Uncertainty in LIDT Specifications
This is Section 3.7 of the Laser Optics Resource Guide.
Laser induced damage threshold (LIDT) specifications are not an absolute guarantee that damage will not occur below a certain value. Uncertainty in the LIDT value is introduced due to fluctuations in the test laser, the damage detection method, and under sampling the defects on the optic. This uncertainty leads to a confidence interval around the true damage probability as a function of fluence.
What is obtained from LIDT testing is a probability function based on a binomial distribution of experimental data. The confidence interval of damage occurring in a real setting can be determined using a Wilson score interval dependent on the probability function, and the number of observations made. The Wilson score interval (w) is a binomial proportion confidence interval given by:
n is the number of shots at each fluence level, P is the experimentally determined probability of damage, and z is the probit, or the quantile function of the standard normal distribution.1 z corresponds to the desired confidence level. For example, z=1.96 for a 95% confidence level.
The ± sign in Equation 1 results in two possible values for the Wilson score interval. The higher value is the upper range of the confidence interval for whether or not damage will occur in a real application, while the lower value is the lower limit of the confidence interval of damage. Plotting w as a function of both n and P creates a 3D plot that represents a visual for determining the probability range of damage at a given confidence level (Figure 1). In Figure 1, at 10 shots per fluence level, it is only possible to know the probability of damage to approximately ±25%. If zero damage events are viewed over ten test sites, the worst-case probability of approximately 25% that damage would occur at the 11th site. In order to know the probability of damage of better than ±5%, more than 100 shots are required at every fluence level. This high number of shots per fluence level is usually cost prohibitive, making simulation the ideal option for predicting the true behavior of an optic.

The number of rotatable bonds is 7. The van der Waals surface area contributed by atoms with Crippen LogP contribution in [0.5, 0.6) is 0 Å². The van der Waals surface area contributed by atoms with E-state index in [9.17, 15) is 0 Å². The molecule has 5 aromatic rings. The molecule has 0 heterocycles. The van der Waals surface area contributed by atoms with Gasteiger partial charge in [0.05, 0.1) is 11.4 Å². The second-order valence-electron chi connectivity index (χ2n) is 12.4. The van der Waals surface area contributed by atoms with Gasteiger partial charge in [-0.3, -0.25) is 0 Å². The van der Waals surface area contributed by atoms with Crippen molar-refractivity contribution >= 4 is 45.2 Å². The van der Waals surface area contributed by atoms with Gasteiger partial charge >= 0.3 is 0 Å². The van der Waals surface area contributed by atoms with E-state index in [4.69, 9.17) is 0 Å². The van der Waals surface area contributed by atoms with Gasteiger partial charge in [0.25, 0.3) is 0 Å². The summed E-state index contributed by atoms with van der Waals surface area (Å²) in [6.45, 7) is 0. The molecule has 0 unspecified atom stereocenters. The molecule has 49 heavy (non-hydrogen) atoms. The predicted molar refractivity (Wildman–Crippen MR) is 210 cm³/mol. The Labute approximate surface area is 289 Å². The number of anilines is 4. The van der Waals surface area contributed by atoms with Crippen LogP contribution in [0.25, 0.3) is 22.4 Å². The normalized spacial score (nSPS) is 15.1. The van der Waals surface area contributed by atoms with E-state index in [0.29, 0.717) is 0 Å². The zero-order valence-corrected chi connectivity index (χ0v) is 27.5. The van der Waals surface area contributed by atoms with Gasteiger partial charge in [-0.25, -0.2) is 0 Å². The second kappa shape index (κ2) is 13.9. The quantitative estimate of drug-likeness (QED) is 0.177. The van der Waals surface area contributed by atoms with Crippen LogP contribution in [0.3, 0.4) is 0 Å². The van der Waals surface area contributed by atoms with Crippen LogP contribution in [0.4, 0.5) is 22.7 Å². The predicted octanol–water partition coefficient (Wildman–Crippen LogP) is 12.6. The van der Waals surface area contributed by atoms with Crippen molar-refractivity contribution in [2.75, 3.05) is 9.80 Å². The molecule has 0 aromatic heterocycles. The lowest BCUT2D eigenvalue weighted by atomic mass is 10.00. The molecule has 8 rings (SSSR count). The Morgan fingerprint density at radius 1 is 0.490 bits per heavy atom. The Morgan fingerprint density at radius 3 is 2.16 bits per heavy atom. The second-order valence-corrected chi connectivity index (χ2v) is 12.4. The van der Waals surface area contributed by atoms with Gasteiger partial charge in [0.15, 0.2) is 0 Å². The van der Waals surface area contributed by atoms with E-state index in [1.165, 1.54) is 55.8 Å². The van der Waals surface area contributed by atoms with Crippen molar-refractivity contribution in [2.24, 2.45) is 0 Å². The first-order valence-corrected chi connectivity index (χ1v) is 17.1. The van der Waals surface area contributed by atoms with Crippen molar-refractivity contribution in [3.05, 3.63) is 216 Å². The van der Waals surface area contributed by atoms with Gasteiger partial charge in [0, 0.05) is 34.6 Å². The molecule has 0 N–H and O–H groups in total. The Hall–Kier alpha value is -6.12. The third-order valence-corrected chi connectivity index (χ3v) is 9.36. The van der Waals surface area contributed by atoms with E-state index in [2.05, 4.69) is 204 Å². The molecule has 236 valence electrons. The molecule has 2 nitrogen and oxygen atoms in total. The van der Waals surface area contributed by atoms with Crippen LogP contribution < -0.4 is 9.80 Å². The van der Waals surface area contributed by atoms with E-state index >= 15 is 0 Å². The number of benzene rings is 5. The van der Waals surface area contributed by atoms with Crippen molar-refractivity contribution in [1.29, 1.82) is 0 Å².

Figure 1: Confidence interval of the probability of damage of an optic, where the red surface is the upper limit of the confidence interval of whether damage will occur and the blue surface is the lower limit of the confidence interval
- Wilson, Edwin B. “Probable Inference, the Law of Succession, and Statistical Inference.” Journal of the American Statistical Association, vol. 22, no. 158, 1927, pp. 209–212., doi:10.2307/2276774.